Carn Ghluasaid - 957m
Creag a' Chaorainn - 998m
Sgurr nam Conbhairean - 1109m
Sail Chaorainn - 1002m
A' Chralaig - 1120m
Stob Coire na Cralaig - 1008m
Mullach Fraoch-choire - 1102m

Sunday 21st October 2012

Weather/Conditions: A subtle sunrise in the morning. The summits were covered in a murk which isn't so fun to walk through, but it lifted off during the day. Sail Chaorainn saw a change in conditions and I climbed A' Chralaig and Mullach Fraoch-choire in golden sunlight and wide vistas. It made the miles fall easily. A long walk back to the car over the trackless moor then down to the car for a long drive home. Dusk through Glen Garry was just amazing (blue sky and pink clouds), mist clung to the fields. Got home in darkness but happily at a reasonable time.
Distance/Ascent/Time: 29.6km / 2100m / 9h 30m
Accompanying: Alone

Before the weekend, my grand plan was to start at Loch Lochy on Saturday and move onto Loch Cluanie on the Sunday. Instead I went rock climbing at Auchinstarry (and fell of Nijinski many times), then drove north in the evening. The familiar drive up the A82 never gets boring. Even in the dark, I pass familiar places, know which mountains I'm passing, where the views are and where the glens lead. North of Fort William, it gets more unfamiliar. Spean Bridge, Letterfinlay and Invergarry silently slid by. In darkness, I passed the Cluanie Dam sooner than expected, waited for the kink in the road then pulled in whatever layby awaited for me there.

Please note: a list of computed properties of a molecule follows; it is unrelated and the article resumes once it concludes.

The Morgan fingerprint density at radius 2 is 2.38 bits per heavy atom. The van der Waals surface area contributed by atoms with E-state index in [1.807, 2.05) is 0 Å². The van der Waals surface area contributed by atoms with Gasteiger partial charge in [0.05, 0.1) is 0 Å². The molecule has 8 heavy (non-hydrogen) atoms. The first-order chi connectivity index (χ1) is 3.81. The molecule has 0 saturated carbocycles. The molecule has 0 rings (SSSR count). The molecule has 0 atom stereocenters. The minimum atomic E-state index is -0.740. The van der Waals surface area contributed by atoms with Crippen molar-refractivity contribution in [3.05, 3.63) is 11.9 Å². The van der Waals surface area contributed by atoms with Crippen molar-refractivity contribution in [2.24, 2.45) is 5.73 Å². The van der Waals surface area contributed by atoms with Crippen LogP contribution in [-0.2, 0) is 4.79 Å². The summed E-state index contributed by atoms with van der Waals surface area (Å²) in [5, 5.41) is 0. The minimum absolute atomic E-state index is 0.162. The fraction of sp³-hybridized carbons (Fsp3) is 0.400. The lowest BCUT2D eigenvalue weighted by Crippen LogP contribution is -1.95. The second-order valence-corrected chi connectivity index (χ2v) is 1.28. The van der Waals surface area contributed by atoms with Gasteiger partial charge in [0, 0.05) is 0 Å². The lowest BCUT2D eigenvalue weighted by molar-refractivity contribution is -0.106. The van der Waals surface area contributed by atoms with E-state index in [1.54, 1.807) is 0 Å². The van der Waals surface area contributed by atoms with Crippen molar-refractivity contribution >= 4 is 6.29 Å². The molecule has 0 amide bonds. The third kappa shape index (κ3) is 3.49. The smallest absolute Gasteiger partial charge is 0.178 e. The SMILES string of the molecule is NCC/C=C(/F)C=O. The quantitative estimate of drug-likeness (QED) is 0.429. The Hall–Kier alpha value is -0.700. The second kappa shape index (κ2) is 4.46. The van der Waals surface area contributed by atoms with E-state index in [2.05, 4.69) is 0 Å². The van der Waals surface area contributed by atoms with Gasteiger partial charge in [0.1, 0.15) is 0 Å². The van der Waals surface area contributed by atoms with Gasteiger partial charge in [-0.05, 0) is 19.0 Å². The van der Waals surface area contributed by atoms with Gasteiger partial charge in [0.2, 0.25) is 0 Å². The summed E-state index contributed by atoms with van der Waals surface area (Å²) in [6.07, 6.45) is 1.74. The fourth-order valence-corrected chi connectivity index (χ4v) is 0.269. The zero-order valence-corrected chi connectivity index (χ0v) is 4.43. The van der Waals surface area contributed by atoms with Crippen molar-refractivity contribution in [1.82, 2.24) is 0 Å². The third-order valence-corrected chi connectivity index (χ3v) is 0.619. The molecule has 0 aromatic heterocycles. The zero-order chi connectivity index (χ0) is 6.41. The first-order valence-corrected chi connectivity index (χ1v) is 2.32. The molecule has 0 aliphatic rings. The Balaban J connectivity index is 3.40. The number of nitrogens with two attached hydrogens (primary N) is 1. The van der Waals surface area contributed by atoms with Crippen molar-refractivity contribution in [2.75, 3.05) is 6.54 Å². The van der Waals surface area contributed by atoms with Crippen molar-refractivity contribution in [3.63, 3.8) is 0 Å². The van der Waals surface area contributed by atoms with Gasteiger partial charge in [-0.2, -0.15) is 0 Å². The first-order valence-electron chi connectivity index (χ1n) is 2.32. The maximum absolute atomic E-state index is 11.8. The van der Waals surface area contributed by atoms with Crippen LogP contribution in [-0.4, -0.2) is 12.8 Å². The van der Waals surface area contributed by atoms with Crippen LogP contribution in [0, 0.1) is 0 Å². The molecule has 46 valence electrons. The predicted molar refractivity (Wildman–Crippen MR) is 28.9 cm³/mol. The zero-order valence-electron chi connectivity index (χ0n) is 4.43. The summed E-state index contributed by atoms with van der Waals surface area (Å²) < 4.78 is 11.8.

It was getting on for midnight and I really couldn't be bothered putting the tent up. The back seats of the car it was. To my surprise, I slept well considering I was huddled up in the back of an Aygo. The alarm was set and I woke only occasionally for a stretch of the legs.

In the morning I was pretty reticent to move. Feeling cold, I made a big cup of tea and scoffed a bowl of breakfast. (And smashed the bowl. Oops) I confirmed I had found the correct car park in the darkness the night before, then packed my stuff. I wasn't particularly bothered about what time I got going, I didn't feel as if I was about to walk 20 miles. I could happily have stayed in the car if it weren't for my restless half gnawing away.

I headed up the track to Carn Ghluasaid, feeling the effort. I noticed another guy who was maybe 20 minutes behind me. The morning colours were amazing, but I felt pretty tired and not so inspired to move. Wind blasted up the indistinct ridge to the summit plateau, I felt cold. Through the mist, I found the cairn without any issues. Five minutes in the shade of the wind and I was about to head off when the guy behind me caught up.

Since the mist was down, and my compass wasn't working properly (the dampening liquid had escaped) I joined him as we went onto the big hill of this range, Sgurr nan Conbhairean. The guy's name was Paul, who said he only had 40 Munros to go until the end. He said he was finishing his Munros and Tops on Toman Coinnich but didn't mind which of the two adjacent Munros he finished on. I said I had 60 Munros to go, then realised that chat like that made me sound like I was pretty close to the end. Eek.